2D cell culture provides a repeatable system to study, test, and understand molecular and cellular phenomena associated with dynamic processes. In contrast, studying cells in 3D polymeric scaffolds is a promising strategy for growing cells in an environment that simulates the natural milieu and provides a realistic method for engineering tissues and in vitro experimentation.
It was earlier reported that liquid crystals (LCs) act as sensors for cell growth and promote orientational order. Hence, combining LCs’ intrinsic anisotropic properties with elastic properties of elastomers enable us to create liquid crystal elastomers (LCEs) with orientational ordering and mechanical properties.
Our unique series of smectic liquid crystal elastomers (LCEs) foams have shown to present very unique internal morphologies and are non-cytotoxic, making them suitable as longitudinal and multi-responsive cell scaffolds. Our LCEs are ideal for cell attachment, cell proliferation and most importantly cell anisotropy. Our LCE foams can be bestowed with highly tunable internal morphology permitting for better mass transport of nutrients for healthier, viable cells throughout the scaffold. The synthesis and design of our LCEs offers multiple degrees of freedom providing broad opportunities for exploring various chemical, biological, and physical aspects of scaffold-cell interactions. I will present how our scaffold platform for in vitro long-term three-dimensional (3D) LCE foams has proven to be ideal noncytotoxic scaffolds to muscle (C2C12s), fibroblast (hDF), and neuroblastoma (SHSY5Y) cells, supporting cell growth for over three months allowing for longitudinal cell function/metabolism studies. I will also validate the importance of matching the mechanical properties of these scaffolds to various tissues.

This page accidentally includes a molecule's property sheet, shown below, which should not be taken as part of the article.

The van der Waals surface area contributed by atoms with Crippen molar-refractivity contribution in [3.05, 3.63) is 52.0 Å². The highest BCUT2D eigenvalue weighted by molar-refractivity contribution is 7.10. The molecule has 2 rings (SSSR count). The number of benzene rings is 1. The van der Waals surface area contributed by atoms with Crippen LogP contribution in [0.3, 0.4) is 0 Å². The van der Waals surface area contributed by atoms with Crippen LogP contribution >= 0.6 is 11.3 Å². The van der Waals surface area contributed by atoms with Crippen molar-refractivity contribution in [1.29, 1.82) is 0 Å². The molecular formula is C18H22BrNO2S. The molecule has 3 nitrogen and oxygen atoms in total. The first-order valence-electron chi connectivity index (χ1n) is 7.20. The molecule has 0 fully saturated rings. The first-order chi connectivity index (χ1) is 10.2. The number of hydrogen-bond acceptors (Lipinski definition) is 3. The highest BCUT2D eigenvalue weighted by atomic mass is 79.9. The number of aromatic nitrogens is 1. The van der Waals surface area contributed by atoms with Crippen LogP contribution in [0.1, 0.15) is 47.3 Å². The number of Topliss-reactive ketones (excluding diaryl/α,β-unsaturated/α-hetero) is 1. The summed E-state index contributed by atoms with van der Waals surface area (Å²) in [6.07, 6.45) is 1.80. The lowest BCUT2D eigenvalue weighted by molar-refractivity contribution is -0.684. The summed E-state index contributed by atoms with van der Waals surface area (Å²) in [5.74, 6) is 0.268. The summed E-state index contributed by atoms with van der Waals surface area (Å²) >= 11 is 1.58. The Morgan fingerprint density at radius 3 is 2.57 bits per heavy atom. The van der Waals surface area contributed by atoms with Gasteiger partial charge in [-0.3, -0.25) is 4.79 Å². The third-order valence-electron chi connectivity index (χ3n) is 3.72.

Dr. Elda Hegmann obtained her Ph.D. in 2003 at Université Laval in Québec (Canada). Then went of pursuing a Postdoctoral research position at Queen’s University in Kingston, Ontario (Canada), followed by a Postdoctoral research position at University of Manitoba in Winnipeg, Manitoba (Canada), and a Postdoctoral research position in a Federal Lab at the National Research Council Canada (NRC) in Winnipeg, Manitoba (Canada). Then started her independent carrier as a Research Officer at the NRC before joining the Advanced Materials and Liquid Crystal Institute at Kent State University in 2011 as Assistant Professor within the Department of Biological Sciences and the Materials Science Graduate Program. Dr. Hegmann’s research has produced several peer-reviewed articles and 3 patents, and serves as the CEO on a start-up company involving gas and vapor sensors.
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